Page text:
Users seek out WhatsApp alternatives following privacy concerns

Chat apps Signal and Telecom prepare for increased traffic, with increased downloads and celebrity endorsements

 

Changes are coming to WhatsApp's privacy policy, and users will need to agree to share app data with Facebook by February 8th in order to keep using the service. Other changes implement business hosting via the messenger app and new ecommerce features.

Some of the data users will be required to authorize sharing with Facebook – WhatsApp's parent company – includes:

  • IP address, as well as browser and ISP information.
  • Details about your device – your mobile network, phone model, make and number.
  • Personal details – such as your name when you register.
  • Transactions made via WhatsApp.

Naturally, the shift in WhatsApp's privacy policy sparked concern online, though the messenger app cites that it has always shared data with Facebook. But the pacification may be too little, too late, as users flock to alternative services, despite potentially having years of chats, saved contacts and media stored in the app.

WhatsApp users can rest assured that their conversations will not be shared with Facebook, however, seeing as WhatsApp makes use of the same end-to-end encryption as Signal – one of the apps being highlighted as a viable, secure, alternative. In fact, even Elon Musk has touted the app (in his own brusque fashion), tweeting "Use Signal".

Signal has seen an influx of new users since WhatsApps privacy updates were unveiled, and the company co-founded by Brian Acton, who previously acted as co-founder of WhatsApp. Acton parted ways with WhatsApp after growing concerned about the treatment of user data, and Facebook's role in the app's operations.

Signal was downloaded 246,000 times during the week before the WhatsApp changes were announced on January 4th, a number that soared to 8.8 million the following week.

Sensor Tower has reported that Signal was downloaded 246,000 times during the week before the WhatsApp changes were announced, on January 4th, a number that soared to 8.8 million the following week. As a result, Signal is now the App Store and Play Store's most downloaded app. This rush of users caused a bit of commotion, particularly with verification code delays and the creation of groups, but Signal addressed the issue via Twitter, claiming to be tackling the problem.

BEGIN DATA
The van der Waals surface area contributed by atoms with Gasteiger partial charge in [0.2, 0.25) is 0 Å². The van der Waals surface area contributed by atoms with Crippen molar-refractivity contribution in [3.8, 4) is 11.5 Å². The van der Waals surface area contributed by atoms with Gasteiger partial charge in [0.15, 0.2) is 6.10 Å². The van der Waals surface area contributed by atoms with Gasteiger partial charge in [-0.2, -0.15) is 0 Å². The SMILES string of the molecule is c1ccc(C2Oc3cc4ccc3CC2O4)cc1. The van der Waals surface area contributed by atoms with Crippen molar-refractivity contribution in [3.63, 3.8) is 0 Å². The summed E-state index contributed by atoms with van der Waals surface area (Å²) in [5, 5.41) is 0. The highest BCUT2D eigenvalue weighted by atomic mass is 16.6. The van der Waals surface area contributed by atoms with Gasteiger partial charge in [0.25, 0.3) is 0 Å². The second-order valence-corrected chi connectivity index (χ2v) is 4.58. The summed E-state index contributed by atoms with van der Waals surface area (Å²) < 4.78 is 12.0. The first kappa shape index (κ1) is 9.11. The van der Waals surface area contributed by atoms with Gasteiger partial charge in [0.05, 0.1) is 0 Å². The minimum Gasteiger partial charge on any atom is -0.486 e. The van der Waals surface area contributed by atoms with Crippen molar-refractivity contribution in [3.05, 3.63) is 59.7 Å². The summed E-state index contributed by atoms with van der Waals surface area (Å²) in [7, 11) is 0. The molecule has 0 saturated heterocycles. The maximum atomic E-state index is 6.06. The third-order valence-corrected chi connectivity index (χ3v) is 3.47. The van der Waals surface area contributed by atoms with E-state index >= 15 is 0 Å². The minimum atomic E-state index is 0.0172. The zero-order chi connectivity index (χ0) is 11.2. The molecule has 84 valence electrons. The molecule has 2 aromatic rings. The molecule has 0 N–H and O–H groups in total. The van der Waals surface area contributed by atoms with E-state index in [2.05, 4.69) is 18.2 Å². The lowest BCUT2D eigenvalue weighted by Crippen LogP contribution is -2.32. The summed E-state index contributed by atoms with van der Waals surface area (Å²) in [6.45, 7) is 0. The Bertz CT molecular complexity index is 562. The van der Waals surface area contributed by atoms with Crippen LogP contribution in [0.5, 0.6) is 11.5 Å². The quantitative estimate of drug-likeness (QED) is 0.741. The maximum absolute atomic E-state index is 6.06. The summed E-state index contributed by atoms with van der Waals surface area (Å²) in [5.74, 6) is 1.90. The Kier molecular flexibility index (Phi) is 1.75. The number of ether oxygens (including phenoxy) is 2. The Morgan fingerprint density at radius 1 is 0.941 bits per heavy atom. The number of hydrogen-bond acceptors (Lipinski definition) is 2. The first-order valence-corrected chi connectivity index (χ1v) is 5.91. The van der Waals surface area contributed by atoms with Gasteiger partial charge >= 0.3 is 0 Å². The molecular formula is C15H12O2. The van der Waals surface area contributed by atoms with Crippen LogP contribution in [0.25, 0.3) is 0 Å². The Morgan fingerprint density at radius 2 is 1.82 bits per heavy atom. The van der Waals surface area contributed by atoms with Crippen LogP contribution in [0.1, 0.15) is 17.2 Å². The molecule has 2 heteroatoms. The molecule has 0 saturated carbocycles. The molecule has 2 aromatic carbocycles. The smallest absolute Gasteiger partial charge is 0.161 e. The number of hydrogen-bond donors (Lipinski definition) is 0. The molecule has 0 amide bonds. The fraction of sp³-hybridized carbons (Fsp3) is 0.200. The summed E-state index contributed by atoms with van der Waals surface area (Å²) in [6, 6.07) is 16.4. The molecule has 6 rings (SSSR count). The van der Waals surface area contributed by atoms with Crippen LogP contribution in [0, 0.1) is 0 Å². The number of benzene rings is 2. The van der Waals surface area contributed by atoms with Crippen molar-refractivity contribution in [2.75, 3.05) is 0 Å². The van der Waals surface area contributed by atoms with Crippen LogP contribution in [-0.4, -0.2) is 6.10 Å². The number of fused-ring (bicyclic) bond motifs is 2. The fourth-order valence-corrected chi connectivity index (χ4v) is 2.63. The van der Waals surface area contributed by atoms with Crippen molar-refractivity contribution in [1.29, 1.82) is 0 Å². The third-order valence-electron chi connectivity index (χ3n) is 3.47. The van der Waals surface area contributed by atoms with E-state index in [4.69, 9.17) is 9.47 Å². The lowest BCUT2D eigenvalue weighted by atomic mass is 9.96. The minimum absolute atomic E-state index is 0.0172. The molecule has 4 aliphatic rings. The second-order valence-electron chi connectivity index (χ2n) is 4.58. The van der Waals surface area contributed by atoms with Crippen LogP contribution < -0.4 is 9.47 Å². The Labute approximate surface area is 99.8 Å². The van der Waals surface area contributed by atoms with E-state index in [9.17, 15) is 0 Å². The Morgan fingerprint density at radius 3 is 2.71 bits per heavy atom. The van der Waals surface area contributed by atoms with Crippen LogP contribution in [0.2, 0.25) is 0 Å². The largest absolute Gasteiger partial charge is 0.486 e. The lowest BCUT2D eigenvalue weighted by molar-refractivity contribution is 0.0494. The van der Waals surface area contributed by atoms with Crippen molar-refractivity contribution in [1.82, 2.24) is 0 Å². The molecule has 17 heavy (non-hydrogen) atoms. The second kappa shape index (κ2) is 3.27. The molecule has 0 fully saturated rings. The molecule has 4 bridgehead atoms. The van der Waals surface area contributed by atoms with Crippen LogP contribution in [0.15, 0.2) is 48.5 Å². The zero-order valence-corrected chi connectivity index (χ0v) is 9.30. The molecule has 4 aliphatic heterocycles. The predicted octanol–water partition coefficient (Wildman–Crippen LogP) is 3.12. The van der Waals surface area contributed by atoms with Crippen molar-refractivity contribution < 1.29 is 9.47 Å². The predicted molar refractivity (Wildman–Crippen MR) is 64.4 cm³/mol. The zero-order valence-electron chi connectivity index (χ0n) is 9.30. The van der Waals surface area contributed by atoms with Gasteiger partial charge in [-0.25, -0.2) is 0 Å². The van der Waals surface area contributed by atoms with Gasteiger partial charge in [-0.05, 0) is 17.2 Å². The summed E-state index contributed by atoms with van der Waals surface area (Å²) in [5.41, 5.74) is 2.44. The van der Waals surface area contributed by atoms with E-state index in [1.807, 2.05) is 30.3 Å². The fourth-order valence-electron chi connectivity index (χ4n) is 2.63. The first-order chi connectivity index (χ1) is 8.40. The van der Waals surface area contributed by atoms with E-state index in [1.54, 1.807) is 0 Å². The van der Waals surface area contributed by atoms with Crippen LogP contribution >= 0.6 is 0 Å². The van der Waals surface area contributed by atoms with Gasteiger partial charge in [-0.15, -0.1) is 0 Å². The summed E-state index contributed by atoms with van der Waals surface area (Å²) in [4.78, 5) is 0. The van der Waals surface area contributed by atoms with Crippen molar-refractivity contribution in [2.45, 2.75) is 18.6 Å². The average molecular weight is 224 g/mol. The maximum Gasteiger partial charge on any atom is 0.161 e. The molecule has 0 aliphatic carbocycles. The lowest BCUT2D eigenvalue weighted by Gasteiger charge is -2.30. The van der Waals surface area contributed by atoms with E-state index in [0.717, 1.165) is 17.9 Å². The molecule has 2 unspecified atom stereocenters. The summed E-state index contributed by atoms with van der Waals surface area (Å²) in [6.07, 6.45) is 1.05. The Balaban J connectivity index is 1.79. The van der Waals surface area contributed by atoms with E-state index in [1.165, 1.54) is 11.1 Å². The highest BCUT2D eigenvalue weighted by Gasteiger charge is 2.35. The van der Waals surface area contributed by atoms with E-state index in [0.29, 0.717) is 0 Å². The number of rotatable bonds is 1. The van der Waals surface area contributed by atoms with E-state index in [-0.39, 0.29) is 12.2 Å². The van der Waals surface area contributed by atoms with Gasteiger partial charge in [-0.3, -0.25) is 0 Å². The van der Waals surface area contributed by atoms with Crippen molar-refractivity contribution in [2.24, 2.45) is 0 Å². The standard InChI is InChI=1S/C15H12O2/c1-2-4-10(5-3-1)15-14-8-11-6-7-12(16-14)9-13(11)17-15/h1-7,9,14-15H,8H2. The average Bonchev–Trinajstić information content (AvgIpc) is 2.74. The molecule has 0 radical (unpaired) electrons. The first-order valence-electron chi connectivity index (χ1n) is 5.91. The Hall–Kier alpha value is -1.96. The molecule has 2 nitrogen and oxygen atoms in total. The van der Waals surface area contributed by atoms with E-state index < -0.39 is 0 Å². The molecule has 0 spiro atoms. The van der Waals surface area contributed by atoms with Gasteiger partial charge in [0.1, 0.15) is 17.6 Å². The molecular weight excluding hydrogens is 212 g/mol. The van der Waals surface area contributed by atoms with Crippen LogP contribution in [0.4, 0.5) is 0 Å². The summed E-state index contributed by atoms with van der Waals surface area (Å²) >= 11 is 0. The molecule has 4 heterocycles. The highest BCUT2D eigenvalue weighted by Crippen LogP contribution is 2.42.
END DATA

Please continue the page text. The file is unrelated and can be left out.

Signal's end-to-end encryption has made it a favorite of journalists and human rights activists, and Edward Snowden even advocated for the app, saying: "I use it every day and I'm not dead yet".

Disconcerted WhatsApp users also took to Telegram, which found popularity amongst the cryptocurrency community, boosting downloads from 6.5 million during the week commencing December 28th, and 11 million the week immediately after.

Whilst WhatsApp informed all users about its pending privacy policy update, the changes will only actually affect users outside of the EU – and yes, the "EU" includes Britain for the time being – due to tighter privacy regulations.

Niamh Sweeney, WhatsApp's director of policy, clarified via Twitter that EU users will not need to agree to share data with Facebook.

It remains the case that WhatsApp does not share European Region WhatsApp user data with Facebook for the purpose of Facebook using this data to improve its products or ads.

Niamh Sweeney

WhatsApp raced to allay concerns about how personal data will be collected from WhatsApp, as well as who it will be shared with. In a recent statement, WhatsApp claimed that:

The policy update does not affect the privacy of your messages with friends or family in any way. Instead, this update includes changes related to messaging a business on WhatsApp, which is optional, and provides further transparency about how we collect and use data.

WhatsApp

The statement also outlines WhatsApp's plan to introduce digital shops, where users can purchase goods via the app, if they choose. The update will also include a feature allowing users to message businesses directly via apps, and hosting functionalities for large companies.

Here at ProPrivacy, we've got you covered if you're thinking about swapping WhatsApp out for a more secure, transparent alternative.

Looking for the best secure messaging services?

Check out our guide to privacy messaging apps by clicking the button below!

The best private messengers
 

Written by: Hannah Hart

Originally hailing from Wales, Hannah Hart graduated from Manchester Metropolitan University with a 1:1 in Creative Writing, going on to work as an Editor across a number of trade magazines. As a professional writer, Hannah has worked across both digital and print media, and is familiar with collating news pieces, in depth reports and producing by lines for international publications. Otherwise, she can be found pouring over a tarot deck or spending more hours than she'll ever admit playing Final Fantasy 14.

0 Comments

There are no comments yet.

Got Something to Say?

Write Your Own Comment

Your comment has been sent to the queue. It will appear shortly.

Your comment has been sent to the queue. It will appear shortly.

Your comment has been sent to the queue. It will appear shortly.

  Your comment has been sent to the queue. It will appear shortly.

We recommend you check out one of these alternatives:

The fastest VPN we test, unblocks everything, with amazing service all round

Large brand with very good value, and a cheap price

One of the largest VPNs, voted best VPN by Reddit

One of the cheapest VPNs out there, but an incredibly good service